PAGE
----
Building a Bilingual Education Programme

In addition to the variation in application of the term bilingual education, there are also on-going issues with implementation within bilingual programmes. Initially, schools may look to models developed in other areas, often using different language pairs, for a programme model. What this neglects to take into account is the many local factors that influence the potential success of any bilingual programme. It is critical to understand the local language ecology, and how the chosen vehicular languages are situated within this. Attempting a bilingual programme using a low-status language alongside a high-status language is a different process than attempting a programme using two high-status languages. Other factors that need consideration are the potential student population, including social, political and cultural factors, as well as the parents' motivations for choosing the programme. Serious attention needs to be paid to both staffing and resourcing the programme, in terms of the chosen curriculum and the local context as well. Careful consideration of factors that will promote or hinder success will help create a better programme from the start, rather than causing a series of issues or crises along the way that require adjusting to redefining the programme altogether. Given how strong an influence local factors have on success it is clear that there is no ideal bilingual programme that can be imported in and set up in schools easily. Each school considering implementing a bilingual programme needs to carry out an extensive needs analysis and development process, to create a programme that fits their needs. The appendices of Mehisto and Genesee's (2015) edited volume Building Bilingual Education Systems contain two very good tools to help schools get started. Colin Baker's classic Foundations of Bilingual Education and Bilingualism (now in it's 6th edition, with Wayne Wright) should be required reading before any school undertakes the task of developing a bilingual programme.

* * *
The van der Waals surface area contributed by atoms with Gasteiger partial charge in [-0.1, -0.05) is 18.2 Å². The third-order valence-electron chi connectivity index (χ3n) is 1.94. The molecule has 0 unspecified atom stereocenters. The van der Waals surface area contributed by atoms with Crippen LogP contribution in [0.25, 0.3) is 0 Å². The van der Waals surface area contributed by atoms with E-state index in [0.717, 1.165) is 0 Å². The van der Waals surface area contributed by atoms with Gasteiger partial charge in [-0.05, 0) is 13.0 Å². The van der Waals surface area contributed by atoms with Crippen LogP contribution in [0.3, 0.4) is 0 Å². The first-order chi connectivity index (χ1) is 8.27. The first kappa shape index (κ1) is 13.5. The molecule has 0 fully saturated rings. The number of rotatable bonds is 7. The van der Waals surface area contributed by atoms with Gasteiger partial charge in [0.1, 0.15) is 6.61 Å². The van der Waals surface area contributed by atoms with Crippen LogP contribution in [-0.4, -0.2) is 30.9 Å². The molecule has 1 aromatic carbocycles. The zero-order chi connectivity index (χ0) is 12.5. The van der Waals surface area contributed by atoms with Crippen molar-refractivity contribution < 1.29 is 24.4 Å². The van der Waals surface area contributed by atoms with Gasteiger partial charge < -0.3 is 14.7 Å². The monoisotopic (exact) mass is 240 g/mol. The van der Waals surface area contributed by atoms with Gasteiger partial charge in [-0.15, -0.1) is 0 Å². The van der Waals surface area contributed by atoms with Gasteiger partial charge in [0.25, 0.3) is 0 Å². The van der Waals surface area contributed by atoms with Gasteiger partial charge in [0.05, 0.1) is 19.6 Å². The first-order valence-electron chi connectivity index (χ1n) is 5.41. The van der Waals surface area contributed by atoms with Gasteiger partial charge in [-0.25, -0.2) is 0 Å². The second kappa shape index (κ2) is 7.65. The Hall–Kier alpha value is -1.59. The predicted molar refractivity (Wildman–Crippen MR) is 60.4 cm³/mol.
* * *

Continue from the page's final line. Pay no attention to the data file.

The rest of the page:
What would be of immense help to the field is an internationally recognised form of accreditation for bilingual education programmes, or programmes purporting to be bilingual. This would provide schools with an impetus to build true bilingual programmes, and it would also bring clarity to a very muddy field where parents a stndudents are not always sure what they will be getting when they sign up for a bilingual programme. Another excellent support would be a platform where accredited bilingual schools can share their process and their programmes, to provide real-life examples of a wide variety of successful bilingual programmes. This would give new schools a view into how programmes similar in local context have been successfully developed and help build a network that showcases how successful bilingual education can be in many (I hesitate to say all!) contexts.


Abello-Contesse, C., Chandler, P., Lopez-Jimenez, M., & Chacon-Beltran, R. (Eds.). (2013). Bilingual and Multilingual Education in the 21st Century. Bristol: Multilingual Matters.

Baker, C., & Wright, W. (2017). Foundations of Bilingual Education and Bilingualism (6 ed.). Bristol: Multilingual Matters.

Mehisto, P., & Genesee, F. (2015). Building Bilingual Education Systems: Forces, Mechanisms and Counterweights. Cambridge: Cambridge University Press.

Featured Posts
Recent Posts
Search By Tags
Follow Us
  • Facebook Basic Square
  • Twitter Basic Square
  • Google+ Basic Square
bottom of page